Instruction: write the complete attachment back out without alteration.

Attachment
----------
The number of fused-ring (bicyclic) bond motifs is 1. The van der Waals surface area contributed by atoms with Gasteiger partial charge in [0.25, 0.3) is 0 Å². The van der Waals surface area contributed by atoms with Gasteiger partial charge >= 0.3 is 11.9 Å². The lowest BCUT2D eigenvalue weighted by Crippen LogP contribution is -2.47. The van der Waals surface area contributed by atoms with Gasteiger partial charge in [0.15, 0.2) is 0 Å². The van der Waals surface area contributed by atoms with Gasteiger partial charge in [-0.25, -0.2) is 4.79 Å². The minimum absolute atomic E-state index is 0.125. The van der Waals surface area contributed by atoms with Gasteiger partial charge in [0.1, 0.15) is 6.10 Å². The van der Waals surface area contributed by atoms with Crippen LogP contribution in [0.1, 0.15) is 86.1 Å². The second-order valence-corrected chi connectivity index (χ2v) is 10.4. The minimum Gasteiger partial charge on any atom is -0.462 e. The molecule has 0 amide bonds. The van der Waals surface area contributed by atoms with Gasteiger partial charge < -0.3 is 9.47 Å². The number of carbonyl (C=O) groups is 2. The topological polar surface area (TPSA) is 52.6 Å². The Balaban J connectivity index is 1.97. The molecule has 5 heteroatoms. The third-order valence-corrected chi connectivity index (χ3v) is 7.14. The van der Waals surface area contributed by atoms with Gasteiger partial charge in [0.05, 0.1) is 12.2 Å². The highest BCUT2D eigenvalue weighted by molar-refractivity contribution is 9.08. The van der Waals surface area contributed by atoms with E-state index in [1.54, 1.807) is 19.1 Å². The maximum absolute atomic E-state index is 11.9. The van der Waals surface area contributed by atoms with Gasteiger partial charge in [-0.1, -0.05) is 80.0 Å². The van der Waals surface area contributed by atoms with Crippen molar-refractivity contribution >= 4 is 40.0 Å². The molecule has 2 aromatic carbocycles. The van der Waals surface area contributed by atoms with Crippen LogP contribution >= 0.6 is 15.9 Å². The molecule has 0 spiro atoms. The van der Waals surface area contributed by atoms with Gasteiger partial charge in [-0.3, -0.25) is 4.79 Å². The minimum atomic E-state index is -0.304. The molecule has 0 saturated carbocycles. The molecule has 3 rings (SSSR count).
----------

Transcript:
The number of fused-ring (bicyclic) bond motifs is 1. The van der Waals surface area contributed by atoms with Gasteiger partial charge in [0.25, 0.3) is 0 Å². The van der Waals surface area contributed by atoms with Gasteiger partial charge >= 0.3 is 11.9 Å². The lowest BCUT2D eigenvalue weighted by Crippen LogP contribution is -2.47. The van der Waals surface area contributed by atoms with Gasteiger partial charge in [0.15, 0.2) is 0 Å². The van der Waals surface area contributed by atoms with Gasteiger partial charge in [-0.25, -0.2) is 4.79 Å². The minimum absolute atomic E-state index is 0.125. The van der Waals surface area contributed by atoms with Gasteiger partial charge in [0.1, 0.15) is 6.10 Å². The van der Waals surface area contributed by atoms with Crippen LogP contribution in [0.1, 0.15) is 86.1 Å². The second-order valence-corrected chi connectivity index (χ2v) is 10.4. The minimum Gasteiger partial charge on any atom is -0.462 e. The molecule has 0 amide bonds. The van der Waals surface area contributed by atoms with Gasteiger partial charge < -0.3 is 9.47 Å². The number of carbonyl (C=O) groups is 2. The topological polar surface area (TPSA) is 52.6 Å². The Balaban J connectivity index is 1.97. The molecule has 5 heteroatoms. The third-order valence-corrected chi connectivity index (χ3v) is 7.14. The van der Waals surface area contributed by atoms with Gasteiger partial charge in [0.05, 0.1) is 12.2 Å². The highest BCUT2D eigenvalue weighted by molar-refractivity contribution is 9.08. The van der Waals surface area contributed by atoms with E-state index in [1.54, 1.807) is 19.1 Å². The maximum absolute atomic E-state index is 11.9. The van der Waals surface area contributed by atoms with Gasteiger partial charge in [-0.1, -0.05) is 80.0 Å². The van der Waals surface area contributed by atoms with Crippen molar-refractivity contribution >= 4 is 40.0 Å². The molecule has 2 aromatic carbocycles. The van der Waals surface area contributed by atoms with Crippen LogP contribution >= 0.6 is 15.9 Å². The molecule has 0 spiro atoms. The van der Waals surface area contributed by atoms with Gasteiger partial charge in [-0.3, -0.25) is 4.79 Å². The minimum atomic E-state index is -0.304. The molecule has 0 saturated carbocycles. The molecule has 3 rings (SSSR count).